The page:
Performance v. Accountability

29 Jul

A now defunct effort to create an community driven performance indicator system for the city of Buffalo.Last year, I attempted to lead a project that would create an indicator system to go with Buffalo’s 2030 comprehensive plan. I discovered within the plan a call for a performance indicator system or a collection of data points that were used to check the city’s progress towards its 2030 vision. When compiled into a document, a person should be able to check it and know how well a community or organization is progressing towards its comprehensive plan. The best systems ask very simple questions that cover what people expect and allows them to believe that everything is alright. For example, a town in Oregon wanted to know the quality of its air. After a long and deliberative process to find the right performance indicator, the citizens decided that the big question that allowed them to know was “Can clearly we see Mount Hood?” With this question, they were able to legitimately say that their community must be doing well to curb air pollution, since macro-particulate pollution occasionally blocked the view of the city’s key tourist attraction. It can be argued that the question is not a valid measure of air quality, but that doesn’t matter. The point is that the citizens have a shared experience that tells them how well they are doing to keep their vista pristine, how well are they performing, and how well they are learning to address a shared problem.

While developing the project, I learned that Buffalo had an indicator system that was directed at accountability. As I looked into it, I learned that the program had city officials present before a council a series of self reported stats that would serve as a basis of judgment of the quality of official’s department. The unlucky official that presented an honest data set to the council would be threatened with their job (i.e. livelihood) when the data went in a direction unfavorable to their likings. So the program was either a self service of indulgence or a person presenting their own head to be chopped off. Life is never as simple as a data set, and so I became aware of the concept of accountability-based indicator systems. I examined the concepts of performance and accountability, where I learned that there is a large difference captured well in the origins of the English words, which are presented in the table below.

Concept (word) Origins
Performance 1530s, “carrying out of a promise, duty, etc.,” from perform + -ance. Meaning “a thing performed” is from 1590s; that of “action of performing a play, etc.” is from 1610s; that of “a public entertainment” is from 1709. Performance art is attested from 1971.
to perform c.1300, “carry into effect, fulfill, discharge,” via Anglo-Fr. performir, altered (by infl. of O.Fr. forme “form”) from O.Fr. parfornir “to do, carry out, finish, accomplish,” from par- “completely” + fornir “to provide” (see furnish). Theatrical/musical sense is from 1610.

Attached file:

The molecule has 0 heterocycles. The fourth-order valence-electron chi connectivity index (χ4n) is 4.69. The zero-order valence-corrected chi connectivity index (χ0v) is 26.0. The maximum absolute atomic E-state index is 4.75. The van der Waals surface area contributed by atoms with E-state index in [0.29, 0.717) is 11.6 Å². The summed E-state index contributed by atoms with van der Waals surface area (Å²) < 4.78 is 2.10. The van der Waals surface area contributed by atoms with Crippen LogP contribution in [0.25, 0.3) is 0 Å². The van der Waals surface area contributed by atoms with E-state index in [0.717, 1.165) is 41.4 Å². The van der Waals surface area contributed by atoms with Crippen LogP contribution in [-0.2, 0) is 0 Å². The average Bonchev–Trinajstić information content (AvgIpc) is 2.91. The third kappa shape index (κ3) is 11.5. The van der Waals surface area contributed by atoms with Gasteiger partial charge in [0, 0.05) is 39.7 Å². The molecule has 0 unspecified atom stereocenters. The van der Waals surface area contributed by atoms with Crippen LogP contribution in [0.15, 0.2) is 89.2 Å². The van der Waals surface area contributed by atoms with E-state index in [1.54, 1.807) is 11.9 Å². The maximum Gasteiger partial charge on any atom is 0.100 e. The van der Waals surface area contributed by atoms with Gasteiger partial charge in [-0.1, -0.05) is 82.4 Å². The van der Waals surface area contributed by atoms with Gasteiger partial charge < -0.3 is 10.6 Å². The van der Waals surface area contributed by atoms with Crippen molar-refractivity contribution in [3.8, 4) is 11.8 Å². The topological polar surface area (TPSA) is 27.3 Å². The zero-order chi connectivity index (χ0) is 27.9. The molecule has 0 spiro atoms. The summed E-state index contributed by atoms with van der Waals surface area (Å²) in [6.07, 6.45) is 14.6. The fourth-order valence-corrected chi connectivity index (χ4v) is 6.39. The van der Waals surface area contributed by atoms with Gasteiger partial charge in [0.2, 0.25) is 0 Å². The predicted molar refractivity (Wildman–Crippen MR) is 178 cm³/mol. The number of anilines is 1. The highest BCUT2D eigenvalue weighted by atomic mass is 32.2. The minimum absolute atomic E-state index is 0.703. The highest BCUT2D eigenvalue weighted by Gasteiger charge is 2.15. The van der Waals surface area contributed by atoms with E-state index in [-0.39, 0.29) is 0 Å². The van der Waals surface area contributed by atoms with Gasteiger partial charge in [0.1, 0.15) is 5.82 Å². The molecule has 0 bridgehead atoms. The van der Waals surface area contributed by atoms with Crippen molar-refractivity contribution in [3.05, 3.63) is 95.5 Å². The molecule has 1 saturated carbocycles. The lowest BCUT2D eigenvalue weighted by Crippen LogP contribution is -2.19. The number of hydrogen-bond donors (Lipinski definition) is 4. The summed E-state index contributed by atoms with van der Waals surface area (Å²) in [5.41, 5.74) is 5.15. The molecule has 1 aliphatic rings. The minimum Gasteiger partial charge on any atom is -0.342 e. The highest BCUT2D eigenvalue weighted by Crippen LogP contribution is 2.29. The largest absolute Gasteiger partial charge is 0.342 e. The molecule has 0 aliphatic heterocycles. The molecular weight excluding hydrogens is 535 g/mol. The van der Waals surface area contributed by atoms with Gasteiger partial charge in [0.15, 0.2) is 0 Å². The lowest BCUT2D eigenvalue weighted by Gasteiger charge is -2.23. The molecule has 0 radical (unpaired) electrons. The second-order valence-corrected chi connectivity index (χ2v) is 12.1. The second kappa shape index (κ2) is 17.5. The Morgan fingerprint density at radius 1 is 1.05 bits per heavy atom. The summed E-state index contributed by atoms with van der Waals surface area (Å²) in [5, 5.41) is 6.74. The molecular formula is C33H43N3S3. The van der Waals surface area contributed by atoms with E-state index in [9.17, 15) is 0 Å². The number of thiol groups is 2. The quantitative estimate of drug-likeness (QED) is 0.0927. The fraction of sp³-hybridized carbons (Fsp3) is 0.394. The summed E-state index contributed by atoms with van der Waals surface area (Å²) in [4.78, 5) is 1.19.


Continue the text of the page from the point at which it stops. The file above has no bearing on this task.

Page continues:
Accountability “liable to be called to account,” 1580s; see account + -able. Related: Accountability; accountably.
to account c.1300, “reckoning of money received and paid;” from O.Fr. acont “account,” from à “to” + cont “count,” from L.L. computus “a calculation,” from L. computare “calculate” (see compute). Sense of “narration” is first attested 1610s. The verb meaning “to reckon for money given or received” is from late 14c.; sense of “to explain” (c.1710) is from notion of “answer for money held in trust.” Transf. sense of “value” is from late 14c. Pl. accounts used as a collective or sing. in phrases such as to give accounts (of something), mid-13c. Phrase by all accounts is attested from 1798. Accounting “reckoning of numbers” is from late 14c. Phrase no accounting for tastes (1823) translates L. de gustibus non est disputandum. Modern French differentiates compter “to count” and conter “to tell,” but they are cognates.

The distinction is the difference between using a data set (which is always a conceptual game) to learn or to be right or wrong. Performance is a process of growth and continuous improvement while accountability is Caesar’s thumb signaling a subjective judgment that condemns or redeems.

I will talk about the implications between accountability and performance in organizations and personal life in future posts.

“The ancient Romans had a tradition: when one of their engineers constructed an arch, as the capstone was hoisted into place, the engineer assumed accountability for his work in the most profound way possible: he stood under the arch.” ~Michael Armstrong


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